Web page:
From: Dictionary of American Fighting Ships
(SwRam: t. 750; dr. 6'; s. 12 mph., a. 1 100-pdr. P.r., 2 24-pdr. how., 1 12-pdr. r., 1 heavy 12-pdr.)
Vindicator-originally acquired by the Federal Government in 1863 at New Albany, Ind., for use by the Army during the Civil War-was transferred to the Navy in 1864; and commissioned on 24 May, Lt. Comdr. Thomas 0. Selfridge in command.
Shortly after her transfer from the Army, Vindicator was reworked at Mound City, Ill., for use as a ram in the Mississippi Squadron. She was assigned Command to the 6th District of the squadron on 4 July and deployed off Natchez, Miss., later that month. While off Natchez, Vindicator and her squadron performed patrol and reconnaissance duties, and the mere presence and vigilance of the formidable Union gunboats there were credited with preventing a planned Confederate crossing of the river on 22 August.
Vindicator was transferred to the 6th District of the Mississippi River for duty in early November. During an expedition up the Yazoo River, Vindicator and the stern-wheeler Prairie Bird transported and covered Union cavalry forces in an attack on Confederate communications in western Mississippi on the 27th. The Federals destroyed the railroad bridge over the Big Black River and tore up tracks for a distance of 30 miles around. Major General Napoleon J. T. Dana praised the performance of the two gunboats, saying: "The assistance of the vessels of the Sixth Division Mississippi Squadron rendered the expedition a complete success."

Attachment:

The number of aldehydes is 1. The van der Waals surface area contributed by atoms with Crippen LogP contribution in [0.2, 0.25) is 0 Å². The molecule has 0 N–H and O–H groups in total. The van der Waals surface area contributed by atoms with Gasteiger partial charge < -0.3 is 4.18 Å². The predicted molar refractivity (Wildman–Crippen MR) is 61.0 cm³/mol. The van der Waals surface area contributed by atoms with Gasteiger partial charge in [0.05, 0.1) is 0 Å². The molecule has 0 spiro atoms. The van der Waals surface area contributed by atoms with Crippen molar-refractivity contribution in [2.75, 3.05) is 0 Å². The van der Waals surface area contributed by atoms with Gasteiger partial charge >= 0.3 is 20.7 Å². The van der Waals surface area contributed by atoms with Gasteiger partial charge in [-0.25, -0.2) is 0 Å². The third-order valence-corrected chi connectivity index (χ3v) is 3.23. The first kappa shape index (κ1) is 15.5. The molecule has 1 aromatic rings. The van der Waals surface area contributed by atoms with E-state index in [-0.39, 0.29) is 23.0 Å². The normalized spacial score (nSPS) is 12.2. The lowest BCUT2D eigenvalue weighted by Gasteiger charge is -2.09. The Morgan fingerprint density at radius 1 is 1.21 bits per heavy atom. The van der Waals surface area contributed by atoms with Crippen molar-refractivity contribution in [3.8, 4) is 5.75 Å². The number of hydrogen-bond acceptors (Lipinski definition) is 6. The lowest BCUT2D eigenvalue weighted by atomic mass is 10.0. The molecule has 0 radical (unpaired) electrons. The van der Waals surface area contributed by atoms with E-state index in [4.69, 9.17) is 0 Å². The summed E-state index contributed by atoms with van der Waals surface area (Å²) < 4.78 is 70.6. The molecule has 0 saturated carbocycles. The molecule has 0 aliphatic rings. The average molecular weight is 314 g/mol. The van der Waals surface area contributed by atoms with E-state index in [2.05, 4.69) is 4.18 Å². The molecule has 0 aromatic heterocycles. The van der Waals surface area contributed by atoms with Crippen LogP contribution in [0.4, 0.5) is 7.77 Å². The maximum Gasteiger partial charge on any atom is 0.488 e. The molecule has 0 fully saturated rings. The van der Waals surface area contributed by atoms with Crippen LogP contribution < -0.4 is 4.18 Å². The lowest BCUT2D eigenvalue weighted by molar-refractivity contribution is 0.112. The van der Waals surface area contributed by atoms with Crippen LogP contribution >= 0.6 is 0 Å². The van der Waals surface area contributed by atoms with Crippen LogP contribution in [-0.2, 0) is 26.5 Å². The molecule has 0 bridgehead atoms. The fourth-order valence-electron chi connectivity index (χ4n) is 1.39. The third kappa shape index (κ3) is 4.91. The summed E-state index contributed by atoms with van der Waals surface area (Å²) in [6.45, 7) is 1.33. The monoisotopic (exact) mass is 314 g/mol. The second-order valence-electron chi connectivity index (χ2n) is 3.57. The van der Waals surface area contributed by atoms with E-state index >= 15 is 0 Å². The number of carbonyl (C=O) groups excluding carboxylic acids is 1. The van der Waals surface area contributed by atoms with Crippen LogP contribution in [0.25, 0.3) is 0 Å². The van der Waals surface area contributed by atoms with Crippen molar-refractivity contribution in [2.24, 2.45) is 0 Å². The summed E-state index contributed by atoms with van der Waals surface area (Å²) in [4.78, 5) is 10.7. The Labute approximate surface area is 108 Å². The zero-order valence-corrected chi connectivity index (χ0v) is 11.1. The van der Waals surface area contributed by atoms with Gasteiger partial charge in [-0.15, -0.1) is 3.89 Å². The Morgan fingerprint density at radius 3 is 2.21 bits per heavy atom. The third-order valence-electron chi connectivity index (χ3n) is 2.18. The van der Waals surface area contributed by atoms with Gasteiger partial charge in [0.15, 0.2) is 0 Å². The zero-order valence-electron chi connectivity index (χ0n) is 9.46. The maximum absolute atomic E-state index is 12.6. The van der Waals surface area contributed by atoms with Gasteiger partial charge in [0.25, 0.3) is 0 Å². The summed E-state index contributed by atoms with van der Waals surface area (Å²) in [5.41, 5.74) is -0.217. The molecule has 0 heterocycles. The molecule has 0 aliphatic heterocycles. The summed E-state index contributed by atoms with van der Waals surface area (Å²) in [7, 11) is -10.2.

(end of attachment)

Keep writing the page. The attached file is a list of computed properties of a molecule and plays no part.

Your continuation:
Vindicator remained in the 6th District for the duration of the war and conducted a spirited, though unsuccessful, pursuit of the ram CSS William H. Webb off the mouth of the Red River in Mississippi on 23 and 24 April 1865. During the chase, Acting Master D. P. Slattery of Vindicator stoked his boilers to near bursting point, commenting that "Such was the spirit animating every officer, man, and boy that all seemed to vie with each other in the rapid and intelligent execution of each order."
Vindicator was withdrawn from service soon thereafter and laid up at Mound City, Ill., where she was partially dismantled in July. She was sold at public auction at Mound City to W. L. Hambleton on 29 November, redocumented New Orleans on 27 February 1866; and dropped from documentation in 1869.